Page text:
WASHINGTON — Barack Obama's foreign policy can be judged by the promise and the limits of its best known metaphor: the "reset" button.
With a series of well-received speeches at home — and in Berlin, Cairo, Prague and Oslo — Obama declared to the world that, after the abrasive behavior of the Bush-Cheney years, the United States would step back and start over.
But a reset button only goes so far. Once pushed, it leaves a blank screen, which must be filled. It is in that process — filling the screen — that the Obama administration has faltered.
The presidential candidate who campaigned on audacity has, with a few exceptions, demonstrated little of that quality. At times Obama and his aides have seemed daunted by the immense challenges they inherited.
The administration "has taken no strategic leaps in any area," said Steven Clemons, a senior fellow at the New America Foundation.
"The president suggested in the campaign that once he was able to bring all the countries we had alienated back into our order of influence … that in fact they would be willing to step up and do more. What we discovered is nope, they're not," said Danielle Pletka, a scholar at the American Enterprise Institute. "On foreign policy … he has done an amazingly lackluster job."
On taking office, Obama became a war president. And it is here, in the struggle with Islamic fundamentalism, that he has performed most ably. Obama kept his campaign promise to schedule an orderly withdrawal from Iraq; to focus on Afghanistan, Pakistan and Al Qaeda, and to reach out to the Muslim world.
Al Qaeda has been disrupted by the constant threat of American airborne drone attacks. The government of Pakistan survived an existential crisis. A new democratic movement has stirred Iran. Iraq creeps toward order.
"I think he's gotten it about right," said Jessica Matthews, president of the Carnegie Endowment for International Peace at a panel presentation there last week. "And we just have to be smart in this country to not define success as perfection."
Obama has matched Bush as a warrior. "They have ramped up the military aspect of the war on terror. They've increased the forces in Afghanistan; they've substantially increased the drone attacks in Pakistan," said Robert Kagan, a senior associate at Carnegie. "There's a lot of kerfuffle in the United States about what happens to captured terrorists when they enter the American legal system. The Obama administration, to some extent, is obviating that problem by assassinating them more frequently than the Bush administration was."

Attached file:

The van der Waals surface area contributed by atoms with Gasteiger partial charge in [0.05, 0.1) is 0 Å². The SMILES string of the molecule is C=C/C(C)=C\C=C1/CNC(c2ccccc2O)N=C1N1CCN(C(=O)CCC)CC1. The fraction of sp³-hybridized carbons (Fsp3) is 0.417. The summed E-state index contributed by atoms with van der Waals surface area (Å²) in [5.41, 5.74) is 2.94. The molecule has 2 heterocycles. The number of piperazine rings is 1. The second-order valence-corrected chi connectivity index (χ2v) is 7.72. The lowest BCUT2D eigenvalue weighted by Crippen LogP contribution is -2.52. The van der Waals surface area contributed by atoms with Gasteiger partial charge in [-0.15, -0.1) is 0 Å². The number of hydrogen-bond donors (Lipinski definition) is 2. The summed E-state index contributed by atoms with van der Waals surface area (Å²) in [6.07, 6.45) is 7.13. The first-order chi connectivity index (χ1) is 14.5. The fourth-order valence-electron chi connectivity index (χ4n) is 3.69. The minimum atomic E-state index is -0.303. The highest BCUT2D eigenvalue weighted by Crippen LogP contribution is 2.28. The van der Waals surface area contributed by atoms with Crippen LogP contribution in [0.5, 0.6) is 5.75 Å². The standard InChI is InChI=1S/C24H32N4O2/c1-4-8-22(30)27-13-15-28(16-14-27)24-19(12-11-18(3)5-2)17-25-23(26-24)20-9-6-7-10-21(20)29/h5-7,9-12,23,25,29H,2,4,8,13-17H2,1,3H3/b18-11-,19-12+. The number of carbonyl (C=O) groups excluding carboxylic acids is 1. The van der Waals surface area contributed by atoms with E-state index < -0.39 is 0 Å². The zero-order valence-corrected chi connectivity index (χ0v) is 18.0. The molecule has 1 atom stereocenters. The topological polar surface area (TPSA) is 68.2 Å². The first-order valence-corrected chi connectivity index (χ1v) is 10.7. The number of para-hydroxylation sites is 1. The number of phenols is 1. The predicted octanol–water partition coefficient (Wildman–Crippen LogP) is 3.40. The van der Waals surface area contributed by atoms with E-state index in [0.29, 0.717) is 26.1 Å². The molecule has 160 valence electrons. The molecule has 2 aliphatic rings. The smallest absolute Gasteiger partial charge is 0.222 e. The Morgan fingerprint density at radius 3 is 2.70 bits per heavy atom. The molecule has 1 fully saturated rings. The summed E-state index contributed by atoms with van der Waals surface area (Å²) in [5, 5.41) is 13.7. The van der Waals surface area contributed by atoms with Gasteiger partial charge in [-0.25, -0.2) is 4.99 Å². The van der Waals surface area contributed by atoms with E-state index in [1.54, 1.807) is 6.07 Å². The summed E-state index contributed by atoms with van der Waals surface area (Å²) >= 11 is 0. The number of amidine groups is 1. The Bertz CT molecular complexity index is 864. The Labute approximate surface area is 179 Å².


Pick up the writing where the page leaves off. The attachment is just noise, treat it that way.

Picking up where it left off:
The future of Afghanistan is uncertain, and may ultimately lie in the tangles of its tribal culture, but — guided by Bush administration veterans like Defense Secretary Robert Gates and General David Petraeus — Obama chose to expand the U.S. military presence to prevent the Taliban from resuming power. The escalation has cheered some and troubled others.
"There were no good choices," Kagan said. But "the alternative — that somehow we could sort of basically wash our hands in Afghanistan — I think was really not workable. So he was in a bind and I think he made a fairly courageous decision."
Matthews was not so sure. "I fear … that Afghanistan could easily become the defining issue of Obama's presidency and if that happens, it's likely to be a tragedy," she said.
Obama took a conservative approach to the international economic crisis. Following Bush's lead, the new administration bailed out banks and other businesses deemed too big to fail. Obama chose mainstream Democrats — creatures of Wall St. and the financial community — as his economic advisors, then steered a stimulus package of tax cuts and public works spending through Congress. With help from China and Europe, a worldwide depression was averted.
It was an impressive performance for a rookie who "inherited the toughest international in-box since Harry Truman," said Matthews. And, indeed, given the scale and demands of the insistent crises — two wars and a worldwide economic collapse — that Obama faced, it may be unfair to judge the administration harshly on its other initiatives. Yet the new approach Obama promised has still to yield big benefits.
Obama pledged a new willingness to negotiate with antagonistic regimes like that in Iran. Because of its internal political turmoil, Iran may yet emerge as a more democratic, nation, but in the meantime it is making few concessions. And even a friendlier Iran may still be a nuclear power, as China and Russia continue to resist American efforts to unite the world behind economic sanctions.
Obama met stunning failure in his handling of a key ally in the Middle East. Israeli leader Benjamin Netanyahu called Obama's bluff when the president pressured Israel to abandon settlements on the West Bank, and the administration's plans for a breakthrough were stymied.
"They put themselves into a box. Whether it was right to start with the settlements or not, they went at it in an amateurish way," said Clemons. "You figured they must have had something else planned or they would never have done so stupid a thing" but "they had no alternative plan."
"He did engage, but he was not successful," said Paul Salem, the director of the Carnegie Middle East Center, who offered Obama a C-minus or D-plus grade for his diplomacy there. "No breakthroughs; no real progress."
Obama's ambitions to save the planet from global warming and nuclear proliferation also met with recalcitrance abroad. A new nuclear arms treaty with Russia was delayed, and the Copenhagen climate summit was anything but a smashing success.
"It didn't blow up in his face, but it was a very muddy outcome … a not very strong outcome," said Douglas Paal, an expert on Asia at Carnegie. "We've seen some tactical adjustments that are kind of low-hanging fruit, and I would applaud most of them." But "the big strategic issues" like "what does the U.S. do about the rise … of China?" are "still an open question."